How to Let Your Kids Help In 34 Simple Steps

Recently, I had to clean out a refrigerator. I’m not talking about tossing the gross rotting food out that you found in the back, I’m talking deep clean a refrigerator because I was selling it to someone else.

The fridge was already moved out into my driveway, so I thought it might be a fun project for the kids and I. It wasn’t until I uttered the words, “I’m going outside to clean the old fridge…who wants to help?” and I heard three very enthusiastic “ME!!!”‘s that I had a feeling that things wouldn’t go quite like I envisioned them.

You see, it was 5 pm. I had been running ragged all week, and it was dinner time. The time was mistake #1. You’d think I was new to this whole parenting thing or something. Mistake #2 was thinking that using the hose would be a good idea. Mistake #3? It was already pushing 97 degrees outside and, of course, it was the hottest part of the day. So, we had fatigue, hunger, water, and heat. And three eager little people.

I realized in this process that having kids “help” you with a project that is really meant for adults is almost always a mistake and will almost always end up in somebody crying. Luckily, this time it wasn’t me.

How to Let Your Kids Help. {In 34 Simple Steps}

How to let your kids help in 34 Simple Steps.

  • 1. Offer to let them help.
  • 2. Do not expect actual help.
  • 3. Get the necessary equipment for helping. Each child needs their OWN rag, water bottle, and bucket of bubbles. Sharing is not possible.
  • 4.  Remind them each that they have their own equipment and not to touch their siblings cleaning tools.
  • 5. Begin. This is the fun, exciting part that will last for about 2.3 seconds.
  • 6. Refill the buckets of water.
  • 7. Tell them it’s OK when they decide to “wash” the car instead of the task at hand.
  • 8. Remind them gently not to use the black rag they buried in the dirt to “clean” the actual thing you started cleaning.
  • 9. Refill the buckets of water.
  • 10. Tell them more forcefully that they are no longer allowed to touch the item you are cleaning.
  • 11. Finally give in to the two year old who wants to control the hose.
  • 12. Deep breathe after he sprays you with it.
  • 13. Refill the buckets of water.
  • 14.Teach the 2 year old which direction to point the hose.
  • 15. Wait for him to spray you again.
  • 16. Refill the buckets of water.
  • 17. Take away the hose.
  • 18. Let him throw a temper tantrum and fall to the ground.
  • 19. Give him the hose back.
  • 20. Say “But, you said you were going to help me!” when the older two kids say they are going back inside to play video games.
  • 21. Tell your toddler to wash the car. Maybe that will distract him for a minute.
  • 22. Sweat profusely and wonder how bad it would be to just sell the fridge dirty. That green goo in the back doesn’t look that bad does it? Is that fuzz?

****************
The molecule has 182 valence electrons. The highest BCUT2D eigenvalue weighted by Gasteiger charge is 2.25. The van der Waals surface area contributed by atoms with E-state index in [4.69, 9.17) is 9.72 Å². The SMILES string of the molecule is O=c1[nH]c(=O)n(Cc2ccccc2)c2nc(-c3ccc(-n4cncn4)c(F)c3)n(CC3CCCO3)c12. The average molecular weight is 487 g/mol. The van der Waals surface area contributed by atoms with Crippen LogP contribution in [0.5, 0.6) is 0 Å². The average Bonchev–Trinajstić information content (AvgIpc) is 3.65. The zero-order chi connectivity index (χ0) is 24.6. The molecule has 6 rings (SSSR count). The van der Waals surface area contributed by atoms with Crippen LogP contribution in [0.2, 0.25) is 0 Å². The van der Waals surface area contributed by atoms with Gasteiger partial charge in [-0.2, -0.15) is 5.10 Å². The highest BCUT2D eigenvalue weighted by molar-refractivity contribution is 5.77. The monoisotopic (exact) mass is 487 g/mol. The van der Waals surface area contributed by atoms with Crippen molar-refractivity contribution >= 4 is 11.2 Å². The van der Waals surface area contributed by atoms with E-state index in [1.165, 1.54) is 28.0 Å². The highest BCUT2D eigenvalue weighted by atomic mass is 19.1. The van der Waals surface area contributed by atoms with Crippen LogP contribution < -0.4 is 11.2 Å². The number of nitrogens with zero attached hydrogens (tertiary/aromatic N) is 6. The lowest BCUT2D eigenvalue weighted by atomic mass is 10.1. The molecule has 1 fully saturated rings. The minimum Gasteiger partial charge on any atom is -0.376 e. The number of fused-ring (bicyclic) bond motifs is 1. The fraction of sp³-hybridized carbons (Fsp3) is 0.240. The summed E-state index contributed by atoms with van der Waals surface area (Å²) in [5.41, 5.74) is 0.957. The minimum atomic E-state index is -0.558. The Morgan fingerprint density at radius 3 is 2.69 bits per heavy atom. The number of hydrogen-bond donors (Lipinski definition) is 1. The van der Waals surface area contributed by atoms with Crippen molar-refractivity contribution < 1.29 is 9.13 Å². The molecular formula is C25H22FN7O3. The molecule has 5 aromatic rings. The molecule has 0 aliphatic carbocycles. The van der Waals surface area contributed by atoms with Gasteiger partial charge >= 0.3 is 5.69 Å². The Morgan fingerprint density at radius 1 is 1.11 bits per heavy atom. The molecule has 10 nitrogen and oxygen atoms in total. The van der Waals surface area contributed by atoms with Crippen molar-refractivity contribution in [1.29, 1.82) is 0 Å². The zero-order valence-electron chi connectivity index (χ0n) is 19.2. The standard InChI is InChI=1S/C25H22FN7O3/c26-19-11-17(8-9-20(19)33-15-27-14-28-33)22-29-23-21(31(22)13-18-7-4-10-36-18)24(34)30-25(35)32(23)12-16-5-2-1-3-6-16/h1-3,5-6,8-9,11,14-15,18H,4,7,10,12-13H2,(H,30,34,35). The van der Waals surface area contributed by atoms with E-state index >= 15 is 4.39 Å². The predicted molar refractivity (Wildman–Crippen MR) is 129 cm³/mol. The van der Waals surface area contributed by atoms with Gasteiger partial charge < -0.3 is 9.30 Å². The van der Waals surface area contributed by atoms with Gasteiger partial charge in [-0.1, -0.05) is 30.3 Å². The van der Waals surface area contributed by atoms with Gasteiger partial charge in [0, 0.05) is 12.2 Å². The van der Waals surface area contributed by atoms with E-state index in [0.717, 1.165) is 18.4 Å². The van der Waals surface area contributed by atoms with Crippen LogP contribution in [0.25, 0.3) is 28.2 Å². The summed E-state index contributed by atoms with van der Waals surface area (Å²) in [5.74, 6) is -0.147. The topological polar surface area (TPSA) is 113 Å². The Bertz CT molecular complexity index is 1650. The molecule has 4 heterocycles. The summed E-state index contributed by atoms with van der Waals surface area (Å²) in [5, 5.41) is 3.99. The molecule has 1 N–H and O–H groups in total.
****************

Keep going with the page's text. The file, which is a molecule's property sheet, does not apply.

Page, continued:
• 23. Take away the hose from the toddler when he starts a puddle of mud by your feet.
  • 24. Let him cry.
  • 25. Keep cleaning and try to ignore his cry.
  • 26. Tell the neighbors he’s OK when they come to see why there is a 2 year old crying, “DAAAADDY” over and over again on the front porch.
  • 27. Speed up your cleaning and sweat some more.
  • 28. Explain to the toddler that Daddy is still at work, so will he please stop crying?
  • 29. Blame your husband for the whole scenario even though none of it is his fault.
  • 30. Strip the two year old down who is now shivering and crying in wet clothes.
  • 31. Keep cleaning in a puddle of water, and hope that no one notices how stinky you are.
  • 32. Put the crying toddler inside.
  • 33. Enjoy your peace and quiet, and finish the job. Alone.
  • 34. Remind yourself to never do this again. Even though, you most likely will anyway.



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 Perfection Pending



Hi! I'm Meredith- Mom to three, wannabe writer, recovering perfectionist, and an avid blogger writing about the perfect and not-so-perfect moments in motherhood. Glad you're here. :)


  1. says

    I had to laugh at the constant Refill buckets of water thing. That happens more often than I’d like to admit to! And they are usually helping with car washing and doing the dishes. Side note but not completely off-topic: Last Friday we had one bit of family law changed: children are now obligated by law to help with the chores, unless they want to be sued by their parents. Please tell me I am not the only one who thinks this is absurd? I mean, do we really need a law for such a thing?
    Ana Lynn recently posted…How To Tackle Summer MessesMy Profile

  2. says

    Lol! Number 29 is something I’m always guilty of, no matter what it is I’m doing :p In my more rational moments I know that not everything is my poor husbands fault but the minute I start to get frustrated, I start blaming him in my head even when the poor man isn’t even there! He’s an angel to put up with me ^^
    Sally recently posted…Bring on the Food! (The Eid Edition)My Profile

  3. says

    1. Help from a kid in the kitchen to me means i will forget a key ingredient. Or mix up baking powder and baking soda.

    2. Answer this: If a child is able enough to actually help – shouldn’t we have them do the whole damn thing? Think about that one for a minute.

    3. And that 2.3 seconds that all is well at the beginning … that’s what is always on the commercial, isn’t it? The happy family pressure-washing the house. Like hell.
    Eli@coachdaddy recently posted…Doing Songs the Right WayMy Profile


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